'Cos little acorns grow n' shit.

6.    Diamonds in the Rough
The corollary to point 5 is that you can’t let the bad students or colleagues drag you down. Every school has weaker teachers. Every school has problem students. Equally, every school has teachers who care about their job and every class, no matter how badly behaved, has kids in it who want to learn.

The moral being, even bad kids have a heart. Also, conform
to prevailing cultural norms if you want people to like you. 

Senior High School is optional in Japan, but below that it’s compulsory. Every student must receive an education, even if they disrupt it for others. This means that discipline at Junior High and Elementary school is essentially a bluff by the staff. In most schools it works but if the students do decide to call it, it’s not pretty. But even in the ‘worst’ schools (which are still pretty tame in comparison to what most of us grew up with), there will be those kids who want to be there, and they fucking loathe the bad kids.

Obviously you want to reach as many students as possible and the bad kids are still your students, so don’t write them off too quickly. But if your patience is wearing thin, and everyone’s does on occasion, remember not to let the good kids down. These students want to be taught despite circumstances which are difficult for them as well, remember. Failing to teach students who want to learn in the face of obstacles is an unforgivable dereliction of your professional duty.

If you feel that by talking about ‘dereliction of professional duty’ I’m overstating the case, or being ridiculously naïve or arrogant about the importance of ALTs, then go back and read Point 1 from Monday. If you still feel the same after doing so then you can fuck off - you’re part of the problem.

Bonus Hint 2 – People will remember the last and first things you tell them. The rest isn’t just filling, but load your main points at the start and at the end. It would appear that today my main points are ‘respect’ and ‘fuck off’, which should be enough cognitive dissonance to keep us all happy until I wrap up on Friday.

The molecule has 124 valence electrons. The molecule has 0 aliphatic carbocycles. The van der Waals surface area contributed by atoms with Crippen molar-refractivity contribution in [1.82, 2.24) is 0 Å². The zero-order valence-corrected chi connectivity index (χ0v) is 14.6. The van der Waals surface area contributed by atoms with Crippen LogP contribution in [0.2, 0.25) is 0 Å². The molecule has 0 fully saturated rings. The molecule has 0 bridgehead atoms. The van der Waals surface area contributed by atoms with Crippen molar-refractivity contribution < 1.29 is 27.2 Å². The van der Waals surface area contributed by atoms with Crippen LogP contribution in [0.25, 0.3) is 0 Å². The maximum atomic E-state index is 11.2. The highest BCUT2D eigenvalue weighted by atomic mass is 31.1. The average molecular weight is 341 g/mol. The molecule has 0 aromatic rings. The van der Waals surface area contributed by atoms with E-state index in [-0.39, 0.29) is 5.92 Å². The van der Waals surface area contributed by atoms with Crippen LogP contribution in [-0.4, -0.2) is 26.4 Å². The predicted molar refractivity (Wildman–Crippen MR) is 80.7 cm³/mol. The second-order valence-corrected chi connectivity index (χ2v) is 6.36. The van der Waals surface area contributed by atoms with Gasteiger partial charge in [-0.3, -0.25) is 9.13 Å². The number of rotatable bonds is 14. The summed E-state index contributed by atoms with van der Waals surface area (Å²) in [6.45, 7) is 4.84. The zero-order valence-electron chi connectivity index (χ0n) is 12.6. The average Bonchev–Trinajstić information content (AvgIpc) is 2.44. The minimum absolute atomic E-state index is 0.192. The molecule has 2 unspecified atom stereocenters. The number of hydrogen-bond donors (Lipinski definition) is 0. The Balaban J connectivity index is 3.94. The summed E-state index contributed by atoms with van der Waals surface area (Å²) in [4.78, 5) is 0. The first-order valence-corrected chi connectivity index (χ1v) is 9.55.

1. Love it!!
    The "Respect>Like" is the fundemental equation to the whole thing.

    1. Absolutely. And just life in general, but especially so here.

  2. There is one student who is stands out as a bad apple in an already spoiling bunch of 2nd years (so to speak). Once the JTE told me about an experience she had with him: "He (the student) told me (the JTE) that I am the only one who knows he is kind."

    This has stuck with me - and even when I see this kid jerking around in class, I try to give him the benefit of the doubt and talk to him about the things he likes - like his X-Box and such. Reading your post here makes me feel like this "EVery kid gets an education" thing in Japan is a good thing - everyone deserves a chance - some kids just got screwed up backgrounds or emotional issues. I know I had both growing up. We shouldn't deny a kid an education just coz they act up. Although it may not be my duty to discipline the kids, as an ALT I obviously have power an presence in the classroom. Gotta work it the right way.

    I dunno...I just thought of that, reading your post now. ^^

    1. That's the sad thing, as an ALT you're never really going have enough meaningful contact to reach all the kids who need it. You can lead a horse to water and all that. Sometimes the least worst option is making sure the kids who do want to know don't get let down.

      "Every kid gets an education" is a glorious principle, but is implemented incredibly badly. As is so often the case.